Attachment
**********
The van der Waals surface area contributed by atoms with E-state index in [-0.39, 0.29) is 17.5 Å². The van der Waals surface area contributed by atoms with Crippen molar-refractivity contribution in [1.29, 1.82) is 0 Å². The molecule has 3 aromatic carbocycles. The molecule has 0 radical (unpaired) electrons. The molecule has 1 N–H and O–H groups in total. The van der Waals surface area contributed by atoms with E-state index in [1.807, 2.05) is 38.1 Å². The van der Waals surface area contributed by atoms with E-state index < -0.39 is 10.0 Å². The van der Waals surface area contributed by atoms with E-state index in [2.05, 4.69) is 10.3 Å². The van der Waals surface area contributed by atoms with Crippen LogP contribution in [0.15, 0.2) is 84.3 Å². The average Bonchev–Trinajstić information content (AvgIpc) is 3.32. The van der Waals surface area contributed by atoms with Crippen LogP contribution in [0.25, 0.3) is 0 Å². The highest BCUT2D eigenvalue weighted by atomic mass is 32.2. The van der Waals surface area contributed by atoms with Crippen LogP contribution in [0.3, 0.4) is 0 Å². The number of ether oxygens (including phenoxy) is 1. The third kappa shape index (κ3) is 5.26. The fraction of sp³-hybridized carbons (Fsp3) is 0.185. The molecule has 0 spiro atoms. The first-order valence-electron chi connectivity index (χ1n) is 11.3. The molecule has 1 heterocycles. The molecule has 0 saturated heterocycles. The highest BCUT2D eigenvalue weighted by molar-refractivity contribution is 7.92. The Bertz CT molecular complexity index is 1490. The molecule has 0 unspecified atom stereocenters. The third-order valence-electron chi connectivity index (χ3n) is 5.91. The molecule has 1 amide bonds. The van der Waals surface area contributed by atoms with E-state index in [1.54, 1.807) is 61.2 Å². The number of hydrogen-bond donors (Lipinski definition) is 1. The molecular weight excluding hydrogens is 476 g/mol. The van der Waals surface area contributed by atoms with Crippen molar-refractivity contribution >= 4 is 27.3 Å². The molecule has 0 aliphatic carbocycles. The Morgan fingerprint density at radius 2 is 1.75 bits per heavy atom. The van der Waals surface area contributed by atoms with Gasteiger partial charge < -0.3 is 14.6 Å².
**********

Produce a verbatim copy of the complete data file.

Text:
The van der Waals surface area contributed by atoms with E-state index in [-0.39, 0.29) is 17.5 Å². The van der Waals surface area contributed by atoms with Crippen molar-refractivity contribution in [1.29, 1.82) is 0 Å². The molecule has 3 aromatic carbocycles. The molecule has 0 radical (unpaired) electrons. The molecule has 1 N–H and O–H groups in total. The van der Waals surface area contributed by atoms with E-state index in [1.807, 2.05) is 38.1 Å². The van der Waals surface area contributed by atoms with E-state index < -0.39 is 10.0 Å². The van der Waals surface area contributed by atoms with E-state index in [2.05, 4.69) is 10.3 Å². The van der Waals surface area contributed by atoms with Crippen LogP contribution in [0.15, 0.2) is 84.3 Å². The average Bonchev–Trinajstić information content (AvgIpc) is 3.32. The van der Waals surface area contributed by atoms with Crippen LogP contribution in [0.25, 0.3) is 0 Å². The highest BCUT2D eigenvalue weighted by atomic mass is 32.2. The van der Waals surface area contributed by atoms with Crippen LogP contribution in [0.3, 0.4) is 0 Å². The number of ether oxygens (including phenoxy) is 1. The third kappa shape index (κ3) is 5.26. The fraction of sp³-hybridized carbons (Fsp3) is 0.185. The molecule has 0 spiro atoms. The first-order valence-electron chi connectivity index (χ1n) is 11.3. The molecule has 1 heterocycles. The molecule has 0 saturated heterocycles. The highest BCUT2D eigenvalue weighted by molar-refractivity contribution is 7.92. The Bertz CT molecular complexity index is 1490. The molecule has 0 unspecified atom stereocenters. The third-order valence-electron chi connectivity index (χ3n) is 5.91. The molecule has 1 amide bonds. The van der Waals surface area contributed by atoms with E-state index in [1.54, 1.807) is 61.2 Å². The number of hydrogen-bond donors (Lipinski definition) is 1. The molecular weight excluding hydrogens is 476 g/mol. The van der Waals surface area contributed by atoms with Crippen molar-refractivity contribution >= 4 is 27.3 Å². The molecule has 0 aliphatic carbocycles. The Morgan fingerprint density at radius 2 is 1.75 bits per heavy atom. The van der Waals surface area contributed by atoms with Gasteiger partial charge < -0.3 is 14.6 Å².